• The SSL VPN Client lets users connect after downloading the Cisco AnyConnect Client application. Users use a clientless SSL VPN connection to download this application the first time. Client updates then occur automatically as needed whenever the user connects.
    • IPsec IKEv1—IP Security Protocol. Regarded as the most secure protocol, IPsec provides the most complete architecture for VPN tunnels. Both Site-to-Site (peer-to-peer) connections and Cisco VPN client-to-LAN connections can use IPsec IKEv1.
    • IPsec IKEv2—IPsec IKEv2-Supported by the AnyConnect Secure Mobility Client. AnyConnect connections using IPsec with IKEv2 can make use of the same feature set available to SSL VPN Connections.
    • L2TP over IPsec allows remote users with VPN clients provided with several common PC and mobile PC operating systems to establish secure connections over the public IP network to the ASA and private corporate networks.

Note If no protocol is selected, an error message appears.


Step 6 Specify which filter (IPv4 or IPv6) to use, or whether to inherit the value from the group policy. Filters consist of rules that determine whether to allow or reject tunneled data packets coming through the ASA, based on criteria such as source address, destination address, and protocol. To configure filters and rules, choose Configuration > Remote Access VPN > Network (Client) Access > Group Policies > Add/Edit > General > More Options > Filter.

Click Manage to display the ACL Manager pane, on which you can add, edit, and delete ACLs and ACEs.

Step 7 Specify whether to inherit the Connection Profile (tunnel group) lock or to use the selected tunnel group lock, if any. Selecting a specific lock restricts users to remote access through this group only. Tunnel Group Lock restricts users by checking if the group configured in the VPN client is the same as the users assigned group. If it is not, the ASA prevents the user from connecting. If the Inherit check box is not checked, the default value is None.

Step 8 Specify whether to inherit the Store Password on Client System setting from the group. Uncheck the Inherit check box to activate the Yes and No radio buttons. Click Yes to store the logon password on the client system (potentially a less-secure option). Click No (the default) to require the user to enter the password with each connection. For maximum security, we recommend that you not allow password storage.

Step 9 Specify an Access Hours policy to apply to this user, create a new access hours policy for the user, or leave the Inherit box checked. The default value is Inherit, or, if the Inherit check box is not checked, the default value is Unrestricted.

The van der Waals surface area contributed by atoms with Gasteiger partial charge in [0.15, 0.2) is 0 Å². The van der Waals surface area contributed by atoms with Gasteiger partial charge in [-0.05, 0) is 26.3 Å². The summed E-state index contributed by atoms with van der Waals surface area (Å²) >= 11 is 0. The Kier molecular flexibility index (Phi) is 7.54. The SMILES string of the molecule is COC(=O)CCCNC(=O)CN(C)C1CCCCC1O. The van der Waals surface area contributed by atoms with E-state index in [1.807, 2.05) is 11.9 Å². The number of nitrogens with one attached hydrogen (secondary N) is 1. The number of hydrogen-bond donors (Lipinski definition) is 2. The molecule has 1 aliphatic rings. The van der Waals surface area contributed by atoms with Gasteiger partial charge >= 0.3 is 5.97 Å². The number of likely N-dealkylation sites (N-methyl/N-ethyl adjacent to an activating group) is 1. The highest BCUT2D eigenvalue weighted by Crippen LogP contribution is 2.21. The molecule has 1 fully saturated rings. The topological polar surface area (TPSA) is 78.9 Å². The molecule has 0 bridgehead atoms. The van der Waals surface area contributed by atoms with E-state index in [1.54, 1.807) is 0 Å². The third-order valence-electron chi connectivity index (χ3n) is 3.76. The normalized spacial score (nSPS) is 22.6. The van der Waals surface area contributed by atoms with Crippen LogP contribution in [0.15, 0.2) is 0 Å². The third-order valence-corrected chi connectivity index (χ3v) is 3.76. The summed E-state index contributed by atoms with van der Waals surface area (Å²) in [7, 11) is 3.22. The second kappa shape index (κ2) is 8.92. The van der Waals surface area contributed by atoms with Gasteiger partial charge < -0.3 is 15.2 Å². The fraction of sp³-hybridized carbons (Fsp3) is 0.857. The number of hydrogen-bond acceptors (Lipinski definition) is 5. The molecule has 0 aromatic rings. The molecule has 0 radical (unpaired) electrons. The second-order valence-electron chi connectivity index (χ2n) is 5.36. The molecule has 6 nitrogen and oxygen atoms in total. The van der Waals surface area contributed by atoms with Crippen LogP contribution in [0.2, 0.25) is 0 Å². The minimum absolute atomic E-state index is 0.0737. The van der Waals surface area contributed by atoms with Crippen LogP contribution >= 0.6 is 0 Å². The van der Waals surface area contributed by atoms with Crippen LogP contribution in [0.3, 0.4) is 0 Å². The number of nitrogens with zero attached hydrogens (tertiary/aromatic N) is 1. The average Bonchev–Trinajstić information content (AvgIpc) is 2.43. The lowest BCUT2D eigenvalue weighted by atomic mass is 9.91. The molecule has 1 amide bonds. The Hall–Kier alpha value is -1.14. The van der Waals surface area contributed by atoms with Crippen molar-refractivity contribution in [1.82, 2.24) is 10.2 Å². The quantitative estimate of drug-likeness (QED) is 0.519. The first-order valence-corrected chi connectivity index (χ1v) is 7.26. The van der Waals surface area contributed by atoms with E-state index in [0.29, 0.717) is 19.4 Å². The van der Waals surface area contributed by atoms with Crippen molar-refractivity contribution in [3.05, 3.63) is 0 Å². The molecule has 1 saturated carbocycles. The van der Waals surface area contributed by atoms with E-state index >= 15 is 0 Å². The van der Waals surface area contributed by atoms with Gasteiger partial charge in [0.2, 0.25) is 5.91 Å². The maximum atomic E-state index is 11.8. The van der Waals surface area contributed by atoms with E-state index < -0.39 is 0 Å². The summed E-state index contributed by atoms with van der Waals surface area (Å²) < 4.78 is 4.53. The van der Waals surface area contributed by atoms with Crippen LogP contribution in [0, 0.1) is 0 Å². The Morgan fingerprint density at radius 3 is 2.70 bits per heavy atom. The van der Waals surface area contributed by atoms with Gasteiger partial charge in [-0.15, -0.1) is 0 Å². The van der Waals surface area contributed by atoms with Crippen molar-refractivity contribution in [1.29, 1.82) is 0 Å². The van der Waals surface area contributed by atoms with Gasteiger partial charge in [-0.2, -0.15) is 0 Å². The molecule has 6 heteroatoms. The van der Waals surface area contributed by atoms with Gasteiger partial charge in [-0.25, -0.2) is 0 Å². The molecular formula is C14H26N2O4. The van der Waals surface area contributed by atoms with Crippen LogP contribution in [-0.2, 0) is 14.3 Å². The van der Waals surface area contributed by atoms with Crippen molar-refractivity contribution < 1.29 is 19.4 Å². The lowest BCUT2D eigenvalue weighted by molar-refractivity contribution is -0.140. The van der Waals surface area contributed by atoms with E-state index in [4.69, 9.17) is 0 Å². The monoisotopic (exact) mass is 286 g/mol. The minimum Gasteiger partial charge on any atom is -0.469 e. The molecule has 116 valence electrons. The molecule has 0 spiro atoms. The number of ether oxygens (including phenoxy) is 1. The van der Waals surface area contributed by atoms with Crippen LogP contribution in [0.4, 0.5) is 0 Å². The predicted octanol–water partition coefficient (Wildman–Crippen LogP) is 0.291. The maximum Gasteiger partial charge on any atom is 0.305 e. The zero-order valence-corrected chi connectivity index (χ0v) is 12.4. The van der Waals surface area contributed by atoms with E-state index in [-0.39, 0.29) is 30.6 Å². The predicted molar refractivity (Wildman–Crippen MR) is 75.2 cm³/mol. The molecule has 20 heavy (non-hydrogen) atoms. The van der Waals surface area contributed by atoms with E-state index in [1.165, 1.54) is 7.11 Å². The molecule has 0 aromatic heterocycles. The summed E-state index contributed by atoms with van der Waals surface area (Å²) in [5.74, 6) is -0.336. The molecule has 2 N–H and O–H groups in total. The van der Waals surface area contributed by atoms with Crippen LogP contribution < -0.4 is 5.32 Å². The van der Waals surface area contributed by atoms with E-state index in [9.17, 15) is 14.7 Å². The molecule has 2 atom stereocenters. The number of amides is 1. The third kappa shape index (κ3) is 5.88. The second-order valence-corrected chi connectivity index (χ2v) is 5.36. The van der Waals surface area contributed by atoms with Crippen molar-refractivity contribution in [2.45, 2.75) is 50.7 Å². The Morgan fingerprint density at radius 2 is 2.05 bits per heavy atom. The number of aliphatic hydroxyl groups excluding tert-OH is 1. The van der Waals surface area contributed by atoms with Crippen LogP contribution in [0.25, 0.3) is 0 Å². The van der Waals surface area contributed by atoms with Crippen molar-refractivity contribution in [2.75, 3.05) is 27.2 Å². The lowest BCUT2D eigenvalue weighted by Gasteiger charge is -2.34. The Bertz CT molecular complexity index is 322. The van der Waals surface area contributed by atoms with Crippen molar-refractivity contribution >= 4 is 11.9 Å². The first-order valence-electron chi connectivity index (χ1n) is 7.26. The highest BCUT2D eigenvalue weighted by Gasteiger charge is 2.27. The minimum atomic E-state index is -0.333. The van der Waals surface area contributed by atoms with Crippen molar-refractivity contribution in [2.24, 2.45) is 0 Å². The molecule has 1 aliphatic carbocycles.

Click Manage to open the Add Time Range dialog box, in which you can specify a new set of access hours.

Step 10 Specify the number of simultaneous logons by the user. The Simultaneous logons parameter specifies the maximum number of simultaneous logons allowed for this user. The default value is 3. The minimum value is 0, which disables logon and prevents user access.


Note While there is no maximum limit, allowing several simultaneous connections could compromise security and affect performance.


Step 11 Specify the maximum connection time for the user connection time in minutes. At the end of this time, the system terminates the connection. The minimum is 1 minute, and the maximum is 2147483647 minutes (over 4000 years). To allow unlimited connection time, check the Unlimited check box (the default).

Step 12 Specify the Idle Timeout for the user in minutes. If there is no communication activity on the connection by this user in this period, the system terminates the connection. The minimum time is 1 minute, and the maximum time is 10080 minutes. This value does not apply to users of clientless SSL VPN connections.

Step 13 Configure the Session Alert Interval. If you uncheck the Inherit check box, the Default checkbox is checked automatically. This sets the session alert interval to 30 minutes. If you want to specify a new value, uncheck the Default check box and specify a session alert interval from 1 to 30 minutes in the minutes box.

Step 14 Configure the Idle Alert Interval. If you uncheck the Inherit check box, the Default checkbox is checked automatically. This sets the idle alert interval to 30 minutes. If you want to specify a new value, uncheck the Default check box and specify a session alert interval from 1 to 30 minutes in the minutes box.

Step 15 To set a dedicated IPv4 address for this user, enter an IPv4 address and subnet mask in the Dedicated IPv4 Address (Optional) area.

Step 16 To set a dedicated IPv6 address for this user, enter an IPv6 address with an IPv6 prefix in the Dedicated IPv6 Address (Optional) field. The IPv6 prefix indicates the subnet on which the IPv6 address resides.

Step 17 To configure clientless SSL settings, in the left pane, click Clientless SSL VPN . To override each setting, uncheck the Inherit check box, and enter a new value.

Step 18 Click Apply .

The changes are saved to the running configuration.